Pew Survey: 73 Percent of Americans Say Race, Ethnicity Should Not Be Considered In Admissions - Higher Education
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Pew Survey: 73 Percent of Americans Say Race, Ethnicity Should Not Be Considered In Admissions

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According to findings from a new Pew Research Center survey, 73 percent of Americans say colleges and universities should not consider race or ethnicity when making student admissions decisions. Seven percent say race should be a significant factor in college admissions decisions, whereas 19 percent say it should be a minor factor.Applications

More specifically, 78 percent of White adults agree that race should not be a factor in college admissions, whereas 65 percent of Hispanics, 62 percent of Blacks and 59 percent of Asians hold this view.

This subject reemerged early February when a federal judge heard closing arguments in the lawsuit against Harvard University that could potentially go to the U.S. Supreme Court and affect the future of affirmative action in higher education, according to a Pew Research release.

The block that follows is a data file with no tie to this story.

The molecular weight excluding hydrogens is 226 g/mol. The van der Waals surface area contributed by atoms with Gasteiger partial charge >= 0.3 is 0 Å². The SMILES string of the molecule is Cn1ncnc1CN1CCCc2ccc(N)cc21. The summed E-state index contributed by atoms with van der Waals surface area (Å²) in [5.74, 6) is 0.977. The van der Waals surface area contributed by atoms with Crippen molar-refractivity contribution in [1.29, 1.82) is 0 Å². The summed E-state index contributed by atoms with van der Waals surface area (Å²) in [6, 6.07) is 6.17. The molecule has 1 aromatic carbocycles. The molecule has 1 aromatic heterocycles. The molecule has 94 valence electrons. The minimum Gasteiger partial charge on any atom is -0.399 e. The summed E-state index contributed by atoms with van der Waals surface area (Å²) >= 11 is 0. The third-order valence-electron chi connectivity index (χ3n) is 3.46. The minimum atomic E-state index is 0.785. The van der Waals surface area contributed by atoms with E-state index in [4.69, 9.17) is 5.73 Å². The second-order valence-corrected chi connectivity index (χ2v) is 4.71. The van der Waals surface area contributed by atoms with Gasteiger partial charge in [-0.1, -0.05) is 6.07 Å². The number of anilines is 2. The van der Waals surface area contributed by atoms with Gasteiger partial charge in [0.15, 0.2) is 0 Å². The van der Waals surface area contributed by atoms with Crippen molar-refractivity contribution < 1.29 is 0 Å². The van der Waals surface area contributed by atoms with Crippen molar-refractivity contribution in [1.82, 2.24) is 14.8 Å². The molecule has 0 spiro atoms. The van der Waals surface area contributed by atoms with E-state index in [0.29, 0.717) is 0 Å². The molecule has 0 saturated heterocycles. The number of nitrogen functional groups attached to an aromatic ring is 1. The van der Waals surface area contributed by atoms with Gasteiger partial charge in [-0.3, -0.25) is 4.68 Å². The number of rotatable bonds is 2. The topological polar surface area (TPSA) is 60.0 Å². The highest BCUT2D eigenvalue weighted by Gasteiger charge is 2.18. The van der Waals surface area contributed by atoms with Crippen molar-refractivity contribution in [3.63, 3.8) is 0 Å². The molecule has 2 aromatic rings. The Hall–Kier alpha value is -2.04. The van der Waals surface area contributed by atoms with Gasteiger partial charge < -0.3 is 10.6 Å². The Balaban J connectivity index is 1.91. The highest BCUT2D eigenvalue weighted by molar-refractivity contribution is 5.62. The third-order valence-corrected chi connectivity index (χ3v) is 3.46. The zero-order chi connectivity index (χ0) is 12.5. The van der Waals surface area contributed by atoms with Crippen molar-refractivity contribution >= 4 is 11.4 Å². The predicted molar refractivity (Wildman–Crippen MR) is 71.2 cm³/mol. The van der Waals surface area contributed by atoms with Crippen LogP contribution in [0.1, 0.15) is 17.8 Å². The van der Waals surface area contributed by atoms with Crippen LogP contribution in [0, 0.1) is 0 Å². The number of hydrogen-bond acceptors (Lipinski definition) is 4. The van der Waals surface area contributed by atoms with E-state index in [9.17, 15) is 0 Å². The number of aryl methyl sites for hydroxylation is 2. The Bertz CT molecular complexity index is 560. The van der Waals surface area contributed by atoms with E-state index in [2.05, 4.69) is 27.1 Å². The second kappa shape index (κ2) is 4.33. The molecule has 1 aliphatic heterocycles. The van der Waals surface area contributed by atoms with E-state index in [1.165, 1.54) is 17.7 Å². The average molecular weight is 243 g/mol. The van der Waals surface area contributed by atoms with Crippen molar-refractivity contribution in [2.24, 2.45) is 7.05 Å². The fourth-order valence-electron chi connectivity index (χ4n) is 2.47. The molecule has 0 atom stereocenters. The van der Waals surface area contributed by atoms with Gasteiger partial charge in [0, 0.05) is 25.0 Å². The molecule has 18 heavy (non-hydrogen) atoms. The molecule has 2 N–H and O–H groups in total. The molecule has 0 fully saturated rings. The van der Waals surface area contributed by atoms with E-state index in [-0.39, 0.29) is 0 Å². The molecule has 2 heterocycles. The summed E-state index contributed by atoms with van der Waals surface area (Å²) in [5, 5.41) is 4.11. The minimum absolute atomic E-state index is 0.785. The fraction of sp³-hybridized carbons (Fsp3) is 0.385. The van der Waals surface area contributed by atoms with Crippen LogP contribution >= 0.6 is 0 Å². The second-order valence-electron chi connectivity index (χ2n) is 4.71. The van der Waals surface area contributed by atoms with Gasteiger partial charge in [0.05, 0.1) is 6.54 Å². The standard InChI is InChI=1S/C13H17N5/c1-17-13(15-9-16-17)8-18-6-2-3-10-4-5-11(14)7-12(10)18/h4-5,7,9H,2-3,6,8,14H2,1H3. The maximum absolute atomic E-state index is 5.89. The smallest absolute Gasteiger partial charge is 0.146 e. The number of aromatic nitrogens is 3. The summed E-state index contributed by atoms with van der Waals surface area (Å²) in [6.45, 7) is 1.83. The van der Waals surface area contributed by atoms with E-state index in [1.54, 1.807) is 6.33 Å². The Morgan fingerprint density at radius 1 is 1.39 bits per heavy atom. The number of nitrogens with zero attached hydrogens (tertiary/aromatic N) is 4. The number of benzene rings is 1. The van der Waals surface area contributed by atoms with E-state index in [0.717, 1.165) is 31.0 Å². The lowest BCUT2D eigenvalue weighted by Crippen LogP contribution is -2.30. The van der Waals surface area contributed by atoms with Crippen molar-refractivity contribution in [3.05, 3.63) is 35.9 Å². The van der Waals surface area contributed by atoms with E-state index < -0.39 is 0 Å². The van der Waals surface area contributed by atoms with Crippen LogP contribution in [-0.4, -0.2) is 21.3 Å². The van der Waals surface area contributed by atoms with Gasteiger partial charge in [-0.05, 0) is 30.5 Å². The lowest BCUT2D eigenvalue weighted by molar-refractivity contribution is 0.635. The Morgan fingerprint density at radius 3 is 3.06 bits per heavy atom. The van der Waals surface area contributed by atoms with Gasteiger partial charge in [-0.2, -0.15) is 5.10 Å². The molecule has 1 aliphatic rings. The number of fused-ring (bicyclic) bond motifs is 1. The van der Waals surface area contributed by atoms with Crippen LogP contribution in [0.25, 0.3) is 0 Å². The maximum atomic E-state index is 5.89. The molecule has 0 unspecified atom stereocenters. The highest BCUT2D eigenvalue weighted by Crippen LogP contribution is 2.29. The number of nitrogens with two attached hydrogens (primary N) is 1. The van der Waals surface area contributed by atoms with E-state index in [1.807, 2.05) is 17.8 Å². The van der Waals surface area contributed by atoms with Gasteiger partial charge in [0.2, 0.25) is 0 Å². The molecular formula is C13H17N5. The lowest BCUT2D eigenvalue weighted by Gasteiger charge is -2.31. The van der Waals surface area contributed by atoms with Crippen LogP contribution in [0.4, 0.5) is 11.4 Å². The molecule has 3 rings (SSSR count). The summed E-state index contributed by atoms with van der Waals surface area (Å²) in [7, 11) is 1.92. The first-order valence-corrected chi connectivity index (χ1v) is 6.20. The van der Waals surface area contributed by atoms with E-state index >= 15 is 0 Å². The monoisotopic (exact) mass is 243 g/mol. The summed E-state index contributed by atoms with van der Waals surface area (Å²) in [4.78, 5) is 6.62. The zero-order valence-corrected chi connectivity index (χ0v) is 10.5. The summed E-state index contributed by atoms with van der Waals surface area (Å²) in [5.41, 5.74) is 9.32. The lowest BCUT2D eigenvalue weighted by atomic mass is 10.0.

When survey respondents were asked about admissions criteria that colleges may consider, a student’s high school grades was at the top of the list. Sixty-seven percent of Americans said this should be a significant factor in admissions, whereas 6 percent say it should be a minor factor.

Opinions stated in the survey vary by education, with those who have at least a bachelor’s degree more likely than those with less education to say a student’s race and ethnicity should be at least a minor factor in college admissions.

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